Pellet Stove Buying Guide

Many homeowners are tired of paying the high fuel prices of natural gas, propane, or heating oil, and are considering wood stoves for their home. Wood stoves that burn cord wood have a reputation for being smoky, and the wood is heavy and loading can be difficult. That leaves many considering a wood pellet stove. Wood pellets are made from compressed saw dust or wood shavings, and burn very well, emitting excellent heat without much smoke. If you are considering a wood pellet stove, here are the essentials questions you should answer.

3 Points to Consider when Buying a Pellet Stove
First, consider the heat output of a wood pellet stove. You may be surprised to discover that a small amount of wood can produce a large amount of heat. Most standard pellet stoves produce 40,000 to 60,000 BTU’s per hour, enough to adequately heat homes ranging from 1200 to 2400 square feet.

Secondly, take into account how often a pellet stove needs to be fueled. Stoves that burn cord wood require loading on a daily basis, while pellet stoves can go for 36 to 60 hours between refueling. They make very efficient use of their fuel, which is poured into bins, and then fed into the fire box by a mechanical auger, usually controlled by a thermostat. Pellet stoves are fed either from the top or the bottom. Top fed units are considered safer, with burning into the storage compartment less likely. Embers may fall into a bottom fed unit and create a fire hazard. Top fed units need to be kept more free of ash and soot, however, since these can impede the progress of the fuel pellets into the burning box. The use of low-ash pellets is recommended with top-fed stoves. Bottom-fed units can use a lower grade of pellet, which will produce more ash, making it necessary to empty the ash pan about twice as often. This is not a major inconvenience, but failing to do so can create smoke, and possibly lead to fire danger. If you enjoy the ambience of a fire, be sure to look for a pellet stove that offers a pleasing flame pattern and a large glass window. Some units also come with ceramic logs that have a realistic look and help disperse the flame for a more natural appeal. If you choose a pellet stove, remember that they can create carbon monoxide, so must be correctly vented. It is also important that the home have carbon monoxide monitors to protect the home’s inhabitants. This, of course, is true of furnaces that use LP gas, propane, cord wood, or heating oil.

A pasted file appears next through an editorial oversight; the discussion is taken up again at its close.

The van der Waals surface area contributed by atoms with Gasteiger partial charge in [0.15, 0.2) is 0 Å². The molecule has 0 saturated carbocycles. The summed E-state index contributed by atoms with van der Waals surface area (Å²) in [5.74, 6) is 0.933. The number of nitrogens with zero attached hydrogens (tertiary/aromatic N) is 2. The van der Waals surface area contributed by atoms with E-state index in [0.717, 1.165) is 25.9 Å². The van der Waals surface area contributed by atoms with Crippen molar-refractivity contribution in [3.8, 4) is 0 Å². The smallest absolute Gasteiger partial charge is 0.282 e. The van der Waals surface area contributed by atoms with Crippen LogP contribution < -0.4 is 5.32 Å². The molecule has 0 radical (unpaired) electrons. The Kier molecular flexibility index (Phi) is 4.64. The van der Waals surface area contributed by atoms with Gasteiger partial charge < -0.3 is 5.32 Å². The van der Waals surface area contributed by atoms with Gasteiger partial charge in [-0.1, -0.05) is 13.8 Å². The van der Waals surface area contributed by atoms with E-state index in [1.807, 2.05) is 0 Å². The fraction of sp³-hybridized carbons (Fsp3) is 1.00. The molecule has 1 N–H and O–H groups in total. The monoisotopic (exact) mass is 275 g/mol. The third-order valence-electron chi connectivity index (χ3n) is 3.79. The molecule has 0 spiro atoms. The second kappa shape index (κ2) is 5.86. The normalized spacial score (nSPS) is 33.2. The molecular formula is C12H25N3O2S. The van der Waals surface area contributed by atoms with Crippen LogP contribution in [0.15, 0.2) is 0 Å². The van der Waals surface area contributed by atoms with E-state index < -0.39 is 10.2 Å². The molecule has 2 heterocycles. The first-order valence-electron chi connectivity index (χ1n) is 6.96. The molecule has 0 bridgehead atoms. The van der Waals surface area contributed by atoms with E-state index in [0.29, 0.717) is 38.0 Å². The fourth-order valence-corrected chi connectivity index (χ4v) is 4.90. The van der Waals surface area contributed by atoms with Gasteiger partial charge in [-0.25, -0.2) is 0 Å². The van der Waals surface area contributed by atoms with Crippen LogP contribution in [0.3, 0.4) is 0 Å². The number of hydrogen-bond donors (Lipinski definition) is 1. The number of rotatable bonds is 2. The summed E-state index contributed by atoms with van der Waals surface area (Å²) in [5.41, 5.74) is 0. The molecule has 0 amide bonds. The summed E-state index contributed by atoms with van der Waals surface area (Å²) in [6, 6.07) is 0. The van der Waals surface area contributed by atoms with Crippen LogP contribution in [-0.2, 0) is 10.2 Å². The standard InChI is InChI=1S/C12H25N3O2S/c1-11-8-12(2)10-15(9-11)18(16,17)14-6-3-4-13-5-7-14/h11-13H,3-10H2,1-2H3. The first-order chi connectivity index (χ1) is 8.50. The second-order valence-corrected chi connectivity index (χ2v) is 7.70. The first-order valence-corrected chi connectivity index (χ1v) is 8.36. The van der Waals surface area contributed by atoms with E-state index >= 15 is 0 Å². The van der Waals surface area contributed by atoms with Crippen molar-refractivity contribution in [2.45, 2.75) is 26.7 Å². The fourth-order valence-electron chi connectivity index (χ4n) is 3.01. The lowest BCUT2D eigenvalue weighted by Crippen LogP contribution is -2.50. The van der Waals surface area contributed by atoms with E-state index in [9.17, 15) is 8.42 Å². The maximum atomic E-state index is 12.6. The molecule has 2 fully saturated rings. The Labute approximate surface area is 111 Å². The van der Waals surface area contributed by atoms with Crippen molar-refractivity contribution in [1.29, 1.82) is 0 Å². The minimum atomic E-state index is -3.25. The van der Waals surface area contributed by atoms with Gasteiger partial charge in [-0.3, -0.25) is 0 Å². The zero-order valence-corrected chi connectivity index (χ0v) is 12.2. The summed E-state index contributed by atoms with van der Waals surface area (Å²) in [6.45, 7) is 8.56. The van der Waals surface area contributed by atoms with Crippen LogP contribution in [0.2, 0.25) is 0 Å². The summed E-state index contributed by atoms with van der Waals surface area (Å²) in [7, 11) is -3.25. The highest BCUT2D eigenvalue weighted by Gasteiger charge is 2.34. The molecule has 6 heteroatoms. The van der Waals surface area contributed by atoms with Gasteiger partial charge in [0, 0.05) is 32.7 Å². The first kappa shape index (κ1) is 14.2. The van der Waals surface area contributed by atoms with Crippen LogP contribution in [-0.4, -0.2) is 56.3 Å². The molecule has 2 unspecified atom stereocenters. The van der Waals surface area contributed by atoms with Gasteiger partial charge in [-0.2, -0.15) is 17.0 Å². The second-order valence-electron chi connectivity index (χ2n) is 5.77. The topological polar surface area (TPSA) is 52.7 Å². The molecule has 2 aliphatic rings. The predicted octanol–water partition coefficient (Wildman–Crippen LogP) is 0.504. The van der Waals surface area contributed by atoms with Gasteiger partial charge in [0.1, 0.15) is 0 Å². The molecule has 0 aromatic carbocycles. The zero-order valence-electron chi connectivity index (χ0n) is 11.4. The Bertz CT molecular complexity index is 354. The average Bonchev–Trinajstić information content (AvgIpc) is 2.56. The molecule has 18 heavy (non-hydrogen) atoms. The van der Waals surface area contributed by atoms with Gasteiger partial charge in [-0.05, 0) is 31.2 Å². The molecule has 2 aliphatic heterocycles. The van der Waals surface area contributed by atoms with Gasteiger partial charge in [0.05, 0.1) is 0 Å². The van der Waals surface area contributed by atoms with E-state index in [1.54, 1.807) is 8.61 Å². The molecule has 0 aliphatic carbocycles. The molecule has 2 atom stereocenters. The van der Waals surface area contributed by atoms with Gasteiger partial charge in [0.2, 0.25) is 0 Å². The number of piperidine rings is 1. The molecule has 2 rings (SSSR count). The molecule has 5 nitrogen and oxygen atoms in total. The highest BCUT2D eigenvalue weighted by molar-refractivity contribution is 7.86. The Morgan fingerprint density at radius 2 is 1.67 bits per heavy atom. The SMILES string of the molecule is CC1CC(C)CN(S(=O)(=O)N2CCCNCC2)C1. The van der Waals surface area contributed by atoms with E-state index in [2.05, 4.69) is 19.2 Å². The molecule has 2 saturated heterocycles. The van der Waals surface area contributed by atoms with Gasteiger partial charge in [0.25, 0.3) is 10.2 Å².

Finally, some pellet stoves simply radiate heat, without the use of a fan or other moving parts. But most stoves, especially those designed for spaces over 1,200 square feet, use mechanical parts including a fan, feed augers, and motors. If you choose one of these, be sure it can be placed near a 110 volt outlet. You might also want to look for a model that offers easy access to the moving parts so that maintenance and repair is made easier.

Join the more than 800,000 homeowners that are using pellet stoves as a primary or supplemental source of quality, reliable heat for their homes, businesses, workshops, or outbuildings. Both free standing models are available, as well as insert models that fit into existing fire places. Most who choose a wood pellet stove will save money on their fuel costs, but since those costs vary across the country, the level of saving you enjoy will change from place to place. These stoves are growing in popularity for their combination of heating efficiency and convenience.